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Reading greens for the stars

Clearwater man reflects on 28 years of caddying on the PGA Tour.

By BOB HARIG

© St. Petersburg Times, published October 12, 2000


CLEARWATER -- The walls at Capogna's Dugout are filled with sports memorabilia, and it's tough to miss the Augusta National flags, the Tiger Woods caddie bib, the framed lithograph of the victorious 1999 U.S. Ryder Cup team.

Most of the items are compliments of Linn Strickler, a lifelong Clearwater resident, frequent Capogna's visitor and man who has seen the world as a caddie on the PGA Tour.

It takes Strickler, 50, quite a while to rattle off the names of all players he has worked for in 28 years as a caddie. He sums it up succinctly: "I've been fired by the absolute best of them." Strickler has been on the bag for 13 tournament victories with six players, including Ben Crenshaw, a two-time Masters champion and 1999 Ryder Cup team captain. Crenshaw has been Strickler's most steady source of employment since 1992, although both would admit that neither has made much money lately while Crenshaw, 48, awaits the Senior PGA Tour.

Over the years, Strickler has worked for Fred Couples, Payne Stewart, Curtis Strange, Greg Norman, Dan Pohl, Lanny Wadkins, Jay Haas, Tom Purtzer and Craig Stadler, among others. This year, in addition to Crenshaw, he has caddied for Brad Faxon and John Cook, for whom he will work at next week's Tampa Bay Classic at the Westin Innisbrook Resort.

Like the game itself, caddying has evolved considerably since Strickler first went on tour in 1972.

"Money has changed everything," Strickler said. "It was more fun-loving back then. You can imagine what it was like when (Walter) Hagen and (Gene) Sarazen started out playing on the tour. Every Sunday you would jump in the car and drive to the next tournament. That's how it was for caddies when I started.

"Now there are some caddies who have been out here who have never driven from one tournament to another, unless it's Dallas to Fort Worth. There used to be a camaraderie. It was like a Boy Scout field trip. It was fun being young.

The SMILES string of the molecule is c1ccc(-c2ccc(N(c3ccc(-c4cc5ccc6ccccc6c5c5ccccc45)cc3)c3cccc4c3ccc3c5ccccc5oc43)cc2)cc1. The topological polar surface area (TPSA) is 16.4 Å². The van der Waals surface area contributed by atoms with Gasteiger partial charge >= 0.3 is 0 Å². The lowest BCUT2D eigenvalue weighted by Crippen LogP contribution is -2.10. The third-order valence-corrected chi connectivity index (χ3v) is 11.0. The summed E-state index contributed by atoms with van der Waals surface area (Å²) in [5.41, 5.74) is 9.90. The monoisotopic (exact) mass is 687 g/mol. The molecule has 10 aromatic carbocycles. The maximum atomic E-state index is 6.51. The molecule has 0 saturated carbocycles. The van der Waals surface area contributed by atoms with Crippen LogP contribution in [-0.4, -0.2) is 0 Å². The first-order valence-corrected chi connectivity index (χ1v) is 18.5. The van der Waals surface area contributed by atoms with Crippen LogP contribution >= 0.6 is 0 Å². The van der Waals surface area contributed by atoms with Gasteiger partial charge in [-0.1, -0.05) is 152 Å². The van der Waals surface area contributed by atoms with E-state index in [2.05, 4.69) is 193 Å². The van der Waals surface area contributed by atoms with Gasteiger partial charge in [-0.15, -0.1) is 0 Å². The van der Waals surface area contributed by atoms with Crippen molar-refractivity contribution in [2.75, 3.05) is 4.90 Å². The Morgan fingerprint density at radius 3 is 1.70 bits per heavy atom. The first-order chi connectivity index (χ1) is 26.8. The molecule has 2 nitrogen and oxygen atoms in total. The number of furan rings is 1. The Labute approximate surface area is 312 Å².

"Now everybody is watching their back. They don't want to be seen having too much fun. You don't want to be closing any bars. It used to be more friendly."

Not that Strickler minds all the changes.

"With the purses going up every year, you don't need a raise," he said.

That's because typical player-caddie arrangements include a weekly salary and a percentage of prize money, with more paid for victories and top 10 finishes. It's not uncommon for a caddie to receive 5 percent of the prize money, with a bump to 7 or 8 percent for a top 10 and 10 percent for a victory.

With those kind of numbers, the profession can be quite lucrative if a caddie has the right player. Steve Williams, who caddies for Woods, is a good example. With Woods earning more than $8-million in prize money this year, Williams likely has been rewarded quite nicely.

"(Williams) probably made $700,000 last year, and that was with one major (championship)," Strickler said. "Tell me what he's worth this year (with three majors)? And the fact is, anybody could do it. Anybody could work for (Woods)."

Strickler played baseball in his younger days, attended Clearwater High and dabbled in golf. "I caddied a little bit at Dunedin," he said. "Somehow I got caddying for a priest, and it was straight out of "Caddyshack.' "

It wasn't until Strickler returned from a stint in Vietnam that he decided to make a career out of caddying.

"I probably wasn't fit for human consumption after getting back from there," he said. "There was no way I could go work 9 to 5."

So Strickler hooked up with Jimmy Barber, a Clearwater pro, to caddie in a few events. He has not stopped. By Strickler's estimate, he has caddied in some 600 tour events.

That's not bad for a profession that has so much turnover these days. Players switching caddies is an almost weekly occurrence.

Strickler has an explanation.

"A lot of time they try to raise the high jump bar," he said. "If you can't jump over it, you're gone. They want to see your tolerance to pain. They can make you look like an idiot out there if they want to. There's so much theatrical stuff. Guys are lining up putts for players, and players are not even asking the guy what he sees. A lot of theatrics going on. And the (player's) wife's got to like you. If the wife doesn't like you, you're done."

When he's not on tour, Strickler is either playing golf in Clearwater, caddying at Old Memorial in Tampa or hanging out at Capogna's, which puts the memorabilia to use to raise money for charities.

Because Crenshaw plays sporadically, Strickler works sporadically.

Just like the players, he can't wait for the senior tour.

"Yeah, I'm looking forward to it out there," he said. "It's tough waiting. I wish Ben was either 51 or 31."

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